Of the adults, Evie's principal, Dr. Folger, was my favourite. I appreciated his trusting of Evie, and indeed his treating her like an equal. Many times I found myself nodding along to his dialogue, willing Evie to listen. I felt like I was in his position - I understood what Evie wanted to achieve and I wanted her to do so, but I could also see how she could lose control of it all. Evie's mother, Martha, was exactly what I expected - free-spirited, a little quirky, a lot of fun. I was slightly disappointed with her relationship with Evie, as it didn't feel as close knit as I think Johnson may have intended. While Martha pushed Evie to make her own decisions and go for it, which is great, she never actually accomplished being supportive or sympathetic. Certainly it didn't effect Evie, but I would've liked to see more feeling in their relationship.

Another strength of This Girl is Different is the layout of the book. Each chapter began with a quote from a notable person in history, and they really set the tone of the story. I also enjoyed the inclusion of letters, student council minutes, and blog posts. These were much more interesting and effective than paragraphs simply outlining what was happening. They provided an insight, and even humour, that really helped to move the plot. Johnson gains points for nailing high school and it's students to a T, ensuring many laugh out loud moments, snorts, and rolled eyes. For what is in a lot of ways a light and fun read, Johnson hits upon quite a few deep subjects, including bullying by both students and teachers, and inappropriate teacher/student relationships. I do feel they were only just touched upon however, as the consequences of these situations were never really looked at in depth. At the least though they make one think about it. In the end, This Girl is Different is entirely Evie's story - and what a story it is. I could not put it down and finished it in one sitting!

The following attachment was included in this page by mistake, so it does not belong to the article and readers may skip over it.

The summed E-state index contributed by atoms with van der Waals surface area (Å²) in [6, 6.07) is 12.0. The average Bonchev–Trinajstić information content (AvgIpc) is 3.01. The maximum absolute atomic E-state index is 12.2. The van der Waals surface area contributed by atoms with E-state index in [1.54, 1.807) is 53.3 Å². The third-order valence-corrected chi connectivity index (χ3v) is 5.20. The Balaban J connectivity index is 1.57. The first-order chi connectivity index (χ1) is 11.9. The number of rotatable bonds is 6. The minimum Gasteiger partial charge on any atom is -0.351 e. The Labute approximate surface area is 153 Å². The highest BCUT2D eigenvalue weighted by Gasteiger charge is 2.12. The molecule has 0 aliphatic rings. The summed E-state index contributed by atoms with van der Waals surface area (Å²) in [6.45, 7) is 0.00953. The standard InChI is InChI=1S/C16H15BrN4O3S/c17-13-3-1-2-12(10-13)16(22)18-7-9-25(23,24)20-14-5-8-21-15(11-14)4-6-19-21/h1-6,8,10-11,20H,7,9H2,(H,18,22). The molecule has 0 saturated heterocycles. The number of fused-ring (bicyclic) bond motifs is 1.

J.J. Johnson has created a truly unique and wonderful character in Evie, and you will fall in love with her and her story. This girl is different.

Rating:

Publisher: Peachtree Publishers
Published date: 1 April 2011
Format: e-Galley from NetGalley

Many thanks to Peachtree Publishers and NetGalley.

Challenge: 2011 Debut Author Challenge; 2011 YA Contemporary Challenge